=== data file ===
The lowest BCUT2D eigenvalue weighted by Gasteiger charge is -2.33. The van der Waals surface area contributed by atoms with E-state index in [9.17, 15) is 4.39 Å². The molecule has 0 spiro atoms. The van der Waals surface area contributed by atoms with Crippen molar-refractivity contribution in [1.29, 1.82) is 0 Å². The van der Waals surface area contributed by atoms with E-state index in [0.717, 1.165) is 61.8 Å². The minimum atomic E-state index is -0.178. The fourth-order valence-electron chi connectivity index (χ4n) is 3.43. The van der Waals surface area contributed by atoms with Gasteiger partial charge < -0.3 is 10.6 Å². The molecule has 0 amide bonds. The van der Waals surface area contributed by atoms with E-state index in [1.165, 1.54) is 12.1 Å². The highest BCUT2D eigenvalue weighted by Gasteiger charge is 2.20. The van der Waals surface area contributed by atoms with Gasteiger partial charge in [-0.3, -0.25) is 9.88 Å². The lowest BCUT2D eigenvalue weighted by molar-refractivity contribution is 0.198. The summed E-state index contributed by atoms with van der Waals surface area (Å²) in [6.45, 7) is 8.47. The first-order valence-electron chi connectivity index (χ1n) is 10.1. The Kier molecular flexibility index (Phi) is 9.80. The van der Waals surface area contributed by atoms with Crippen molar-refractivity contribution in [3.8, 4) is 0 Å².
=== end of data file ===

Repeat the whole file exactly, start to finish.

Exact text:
The lowest BCUT2D eigenvalue weighted by Gasteiger charge is -2.33. The van der Waals surface area contributed by atoms with E-state index in [9.17, 15) is 4.39 Å². The molecule has 0 spiro atoms. The van der Waals surface area contributed by atoms with Crippen molar-refractivity contribution in [1.29, 1.82) is 0 Å². The van der Waals surface area contributed by atoms with E-state index in [0.717, 1.165) is 61.8 Å². The minimum atomic E-state index is -0.178. The fourth-order valence-electron chi connectivity index (χ4n) is 3.43. The van der Waals surface area contributed by atoms with Gasteiger partial charge < -0.3 is 10.6 Å². The molecule has 0 amide bonds. The van der Waals surface area contributed by atoms with E-state index in [1.165, 1.54) is 12.1 Å². The highest BCUT2D eigenvalue weighted by Gasteiger charge is 2.20. The van der Waals surface area contributed by atoms with Gasteiger partial charge in [-0.3, -0.25) is 9.88 Å². The lowest BCUT2D eigenvalue weighted by molar-refractivity contribution is 0.198. The summed E-state index contributed by atoms with van der Waals surface area (Å²) in [6.45, 7) is 8.47. The first-order valence-electron chi connectivity index (χ1n) is 10.1. The Kier molecular flexibility index (Phi) is 9.80. The van der Waals surface area contributed by atoms with Crippen molar-refractivity contribution in [3.8, 4) is 0 Å².